Tom Jones, 1885 – 1961

Tom Jones

All images used with permission of University of Illinois at Chicago, BVIS

Thomas Smith Jones IV was born in an antebellum mansion in Chatham, Virginia in 1885.  Tom became head of the family after his father’s early death, and the family was forced to sell out and move to Alexandria when Tom was only ten. He made it through the seventh grade, but then needed to go to work to support his mother and siblings.  He worked hard, was able to save enough to head to art school at the Corcoran in Washington, DC, and thereafter divided his time between working, saving and studying art in the US and in Paris.

Tom had met anatomist A.C. Eycleshymer in 1905, and worked with him in St. Louis at the University School of Medicine. After Jones returned from Paris, he followed Eycleshymer to Chicago, to the University of Illinois College of Medicine, where Tom stayed for forty-eight years. In 1911, he was also presented with an honorary B.F.A. from the University of St. Louis, and in 1942, he was promoted to the position of full professor.

Tom Jones established the second school of medical illustration in 1921 (one century ago!) at the University of Illinois, and continued to be a highly respected force for advancements in the field. He gave his students much freedom to experiment and stumble, and patiently guided them as needed. He adopted new technologies as they came along, and was first to add photography to the curriculum. Television later became incorporated in 1950.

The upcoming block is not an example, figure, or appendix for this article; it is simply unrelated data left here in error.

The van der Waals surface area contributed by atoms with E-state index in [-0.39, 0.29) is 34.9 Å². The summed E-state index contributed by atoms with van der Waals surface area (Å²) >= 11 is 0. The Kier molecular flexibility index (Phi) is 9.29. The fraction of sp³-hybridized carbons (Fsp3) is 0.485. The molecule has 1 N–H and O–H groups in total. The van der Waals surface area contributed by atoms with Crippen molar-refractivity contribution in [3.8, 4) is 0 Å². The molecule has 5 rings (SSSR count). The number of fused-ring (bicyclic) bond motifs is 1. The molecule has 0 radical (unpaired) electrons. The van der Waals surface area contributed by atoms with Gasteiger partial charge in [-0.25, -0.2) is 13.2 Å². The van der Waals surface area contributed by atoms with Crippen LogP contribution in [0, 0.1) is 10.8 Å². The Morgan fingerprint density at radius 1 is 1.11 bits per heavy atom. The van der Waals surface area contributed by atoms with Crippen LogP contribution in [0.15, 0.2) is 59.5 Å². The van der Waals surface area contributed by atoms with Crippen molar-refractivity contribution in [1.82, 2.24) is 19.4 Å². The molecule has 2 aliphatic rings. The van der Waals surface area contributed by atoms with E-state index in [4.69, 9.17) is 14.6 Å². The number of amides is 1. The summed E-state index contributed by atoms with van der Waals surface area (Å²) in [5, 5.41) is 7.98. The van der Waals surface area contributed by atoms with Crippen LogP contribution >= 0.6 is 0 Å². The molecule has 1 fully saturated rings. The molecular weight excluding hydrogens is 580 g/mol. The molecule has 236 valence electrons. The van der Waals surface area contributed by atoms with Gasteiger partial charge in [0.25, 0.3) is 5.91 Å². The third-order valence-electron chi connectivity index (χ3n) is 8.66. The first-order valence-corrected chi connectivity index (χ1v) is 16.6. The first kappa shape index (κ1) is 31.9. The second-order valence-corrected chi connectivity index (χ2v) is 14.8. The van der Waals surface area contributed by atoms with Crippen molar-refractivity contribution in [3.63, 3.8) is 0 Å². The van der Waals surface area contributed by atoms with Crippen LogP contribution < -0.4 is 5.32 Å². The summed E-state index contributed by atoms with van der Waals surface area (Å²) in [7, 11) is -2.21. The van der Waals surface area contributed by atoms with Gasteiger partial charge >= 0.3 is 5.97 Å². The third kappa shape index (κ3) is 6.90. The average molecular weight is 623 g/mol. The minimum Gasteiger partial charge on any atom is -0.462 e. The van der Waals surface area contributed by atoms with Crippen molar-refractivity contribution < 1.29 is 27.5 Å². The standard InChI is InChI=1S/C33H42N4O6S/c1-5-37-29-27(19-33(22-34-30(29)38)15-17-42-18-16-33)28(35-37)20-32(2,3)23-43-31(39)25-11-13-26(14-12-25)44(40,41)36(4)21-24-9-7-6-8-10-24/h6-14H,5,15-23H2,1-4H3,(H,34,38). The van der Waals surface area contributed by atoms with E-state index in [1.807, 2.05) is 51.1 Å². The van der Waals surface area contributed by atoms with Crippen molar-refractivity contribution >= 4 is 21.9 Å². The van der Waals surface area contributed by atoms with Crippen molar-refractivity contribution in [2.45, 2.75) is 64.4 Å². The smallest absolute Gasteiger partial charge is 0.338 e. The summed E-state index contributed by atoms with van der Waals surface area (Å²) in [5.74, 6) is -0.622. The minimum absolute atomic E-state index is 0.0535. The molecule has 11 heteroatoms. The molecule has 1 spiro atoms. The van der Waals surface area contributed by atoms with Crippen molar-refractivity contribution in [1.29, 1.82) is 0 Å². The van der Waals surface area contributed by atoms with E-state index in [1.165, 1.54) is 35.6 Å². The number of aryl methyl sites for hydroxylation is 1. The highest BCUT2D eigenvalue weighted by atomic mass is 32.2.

Jones traveled to England, Europe and Mexico as an ambassador for medical illustration, using a fund that had been donated for this purpose by Dr. Arthur E. Hertzler, a longtime client and friend.

Jones felt that the multi-sensory attributes of 3D exhibits provided an optimal learning experience. Between 1945 and 1952, three exhibits for the Chicago Museum of Science and Industry were designed under the direction of Jones and his student and assistant Ruth Wakerlin: “Miracle of Growth” (1947); “Cancer, the Story of a Wayward Cell” (1949); and “Heart, the Mighty Muscle” (1952), an exhibit for the American Heart Association. A larger-than-life vacuum cast acrylic female torso of a woman with a baby inside her womb was the major attraction in the “Miracle of Growth.” The model and all the casts were produced in the Department of Medical and Dental Illustration at U of I.

In 1944, Jones responded enthusiastically to an appeal by Muriel McLatchie in Boston to help organize an association of medical artists, who had up until then, been working insularly around the US and Canada. He was a charter member and the first president of the AMI from 1945 to 1947, and a member of the Board of Governors for two terms (1945-1948 and 1948-1953).  

Jones was known for his perfection of the watercolor wash wet-in-wet technique, which lent authenticity to tissue textures, somewhat like carbon dust, but more permanent and less delicate.

A Jones quote: “A good thing to remember is that an illustration, whether it be a drawing or photograph, has a job to do. When it leaves our hands, it must go to work. It is on its own, and the only thing that counts is how clearly and quickly it can tell its story or convey its particular message.”

Duodenal Relationships

Watercolor, All images used with permission of University of Illinois at Chicago, BVIS

Transparent Woman and Fetus

Transparent Woman and Fetus

Plexiglas fabrication (Created with Ruth Wakerlin)

Thyroidectomy

Thyroidectomy

Ink Wash

Appendix Induced Rupture

Appendix Induced Rupture

Ink wash

Figure Drawing

Figure Drawing